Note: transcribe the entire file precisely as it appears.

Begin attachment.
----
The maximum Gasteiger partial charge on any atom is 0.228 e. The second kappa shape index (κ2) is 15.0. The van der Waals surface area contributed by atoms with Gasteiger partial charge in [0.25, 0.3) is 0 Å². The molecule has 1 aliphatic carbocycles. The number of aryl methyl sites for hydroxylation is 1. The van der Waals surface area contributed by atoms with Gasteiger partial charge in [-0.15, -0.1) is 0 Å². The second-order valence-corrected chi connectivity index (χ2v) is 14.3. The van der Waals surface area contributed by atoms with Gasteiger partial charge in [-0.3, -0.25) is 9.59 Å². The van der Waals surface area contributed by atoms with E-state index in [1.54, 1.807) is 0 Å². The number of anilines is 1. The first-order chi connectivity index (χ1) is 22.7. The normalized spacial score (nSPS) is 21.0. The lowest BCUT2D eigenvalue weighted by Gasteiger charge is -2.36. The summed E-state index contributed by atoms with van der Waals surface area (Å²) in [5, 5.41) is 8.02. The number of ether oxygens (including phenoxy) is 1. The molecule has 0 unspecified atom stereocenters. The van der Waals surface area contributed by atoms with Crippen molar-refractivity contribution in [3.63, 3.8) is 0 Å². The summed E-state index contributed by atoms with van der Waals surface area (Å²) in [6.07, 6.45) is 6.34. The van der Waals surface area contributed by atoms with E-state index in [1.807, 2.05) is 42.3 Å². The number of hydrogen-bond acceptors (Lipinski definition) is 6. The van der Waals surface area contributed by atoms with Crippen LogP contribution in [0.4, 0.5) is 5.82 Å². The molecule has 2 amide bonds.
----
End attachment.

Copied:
The maximum Gasteiger partial charge on any atom is 0.228 e. The second kappa shape index (κ2) is 15.0. The van der Waals surface area contributed by atoms with Gasteiger partial charge in [0.25, 0.3) is 0 Å². The molecule has 1 aliphatic carbocycles. The number of aryl methyl sites for hydroxylation is 1. The van der Waals surface area contributed by atoms with Gasteiger partial charge in [-0.15, -0.1) is 0 Å². The second-order valence-corrected chi connectivity index (χ2v) is 14.3. The van der Waals surface area contributed by atoms with Gasteiger partial charge in [-0.3, -0.25) is 9.59 Å². The van der Waals surface area contributed by atoms with E-state index in [1.54, 1.807) is 0 Å². The number of anilines is 1. The first-order chi connectivity index (χ1) is 22.7. The normalized spacial score (nSPS) is 21.0. The lowest BCUT2D eigenvalue weighted by Gasteiger charge is -2.36. The summed E-state index contributed by atoms with van der Waals surface area (Å²) in [5, 5.41) is 8.02. The number of ether oxygens (including phenoxy) is 1. The molecule has 0 unspecified atom stereocenters. The van der Waals surface area contributed by atoms with Crippen molar-refractivity contribution in [3.63, 3.8) is 0 Å². The summed E-state index contributed by atoms with van der Waals surface area (Å²) in [6.07, 6.45) is 6.34. The van der Waals surface area contributed by atoms with E-state index in [1.807, 2.05) is 42.3 Å². The number of hydrogen-bond acceptors (Lipinski definition) is 6. The van der Waals surface area contributed by atoms with Crippen LogP contribution in [0.4, 0.5) is 5.82 Å². The molecule has 2 amide bonds.